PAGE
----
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B.C. NDP demands answers on sale of Burke Mountain properties

NDP justice critic Mike Farnworth said British Columbians were “hosed” when the government sold about 150 hectares of property in Coquitlam for $85-million when the land was appraised at $128-million.

Chad Hipolito/The Globe and Mail

The Liberal government sold valuable Crown land in Metro Vancouver to a party donor at a greatly reduced price and used the money to help balance the budget, the Opposition New Democrats said Tuesday.

NDP justice critic Mike Farnworth said British Columbians were "hosed" when the government sold about 150 hectares of property in Coquitlam for $85-million when the land was appraised at $128-million.

Wesbild Holdings Ltd., founded by businessman Hassan Khosrowshahi, paid $43-million less than the appraisal price for 14 pieces of property on Burke Mountain, east of Vancouver.

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The NDP said Mr. Khosrowshahi donated $228,500 to the Liberals individually and through his companies since the sale, and $934,664 since 2000.

Wesbild and Mr. Khosrowshahi could not be immediately reached for comment.

"We got hosed," said Mr. Farnworth, adding the sale didn't make sense.

A Metro Vancouver homeowner would never sell their home at such a drastic price drop, Mr. Farnworth said.

"Let's take that $128-million that they said the land is worth and turn it into $1.28-million, which might be good value for a home on the east side of Vancouver," Mr. Farnworth said.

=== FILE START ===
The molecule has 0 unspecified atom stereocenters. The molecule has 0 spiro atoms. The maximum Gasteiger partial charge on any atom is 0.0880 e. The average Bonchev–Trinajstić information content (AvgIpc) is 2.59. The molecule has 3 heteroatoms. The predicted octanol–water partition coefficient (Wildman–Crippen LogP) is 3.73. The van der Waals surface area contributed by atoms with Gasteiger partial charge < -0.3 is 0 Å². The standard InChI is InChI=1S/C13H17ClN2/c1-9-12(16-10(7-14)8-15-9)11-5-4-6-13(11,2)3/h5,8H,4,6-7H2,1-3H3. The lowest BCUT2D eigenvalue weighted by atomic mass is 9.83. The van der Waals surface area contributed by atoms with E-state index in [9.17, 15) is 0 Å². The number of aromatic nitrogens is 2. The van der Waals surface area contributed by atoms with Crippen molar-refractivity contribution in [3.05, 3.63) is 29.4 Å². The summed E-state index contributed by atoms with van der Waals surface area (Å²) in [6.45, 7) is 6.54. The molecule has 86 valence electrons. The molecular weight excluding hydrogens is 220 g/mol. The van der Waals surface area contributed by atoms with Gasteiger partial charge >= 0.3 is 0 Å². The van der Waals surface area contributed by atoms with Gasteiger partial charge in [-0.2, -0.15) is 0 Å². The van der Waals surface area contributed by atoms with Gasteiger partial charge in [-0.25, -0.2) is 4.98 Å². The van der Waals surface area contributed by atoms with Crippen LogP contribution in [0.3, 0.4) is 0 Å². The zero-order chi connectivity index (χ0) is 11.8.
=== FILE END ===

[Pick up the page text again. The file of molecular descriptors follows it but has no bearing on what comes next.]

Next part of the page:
"What person with a home appraised at $1.28-million is going to sell it for $850,000 and leave $400,000 on the table. Would you do that?"

University of B.C. Sauder School of Business professor Thomas Davidoff said Farnworth's comparisons may need deeper analysis. Vancouver's market is red hot and single homes can sell within hours at above-asking prices, but selling huge, multiparcels of land for development outside the city attracts fewer and different buyers, he said.

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But Mr. Davidoff said the government should have to answer why it sold the 14 properties in one deal instead of individually or in smaller parcels and why it chose to sell quickly and didn't wait.

"Taking a discount to unload the stuff does kind of have the smell arguably of trying to get it off the books fast so you could count it for the budget," he said.

Finance Minister Mike de Jong mentioned that government sales of surplus properties helped balance the books when he introduced the 2013-2014 budget, which was forecast to deliver a surplus of $197-million.

Documents show the government included $50-million from the Wesbild deal in the 2013-2014 budget and $35-million in the 2014-2015 budget.

NDP Leader John Horgan said one lot was appraised at $5.6-million, but sold for $100,000, a price unheard of in Metro Vancouver.

He also said taxpayers may have to buy back two lots so the government can build schools.

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"What possibly went wrong when we had $128-million worth of property, and to meet your single-year budget objectives, you sold them for $43-million less than they were worth?" Mr. Horgan asked Amrik Virk, Technology, Innovation and Citizens' Services Minister, in the legislature.

Mr. Virk said 800 units of housing will be built on the Burke Mountain property, creating about 4,500 full-time jobs and more than $20-million in regional and municipal improvements.

Government documents connected to the deal indicate there were six offers for the properties. They ranged from interest in two pieces to Wesbild's offer for all 14.

"Wesbild's offer for 14 properties for $85 million was determined to be the best offer based on lowest risk, most comprehensive bundling of parcels, and greatest benefit to the community," said the document by the Ministry of Forests, Lands and Natural Resource Operations.

Mr. Virk said the government decided to take Wesbild's offer. "That's the best offer that came forward," he said.

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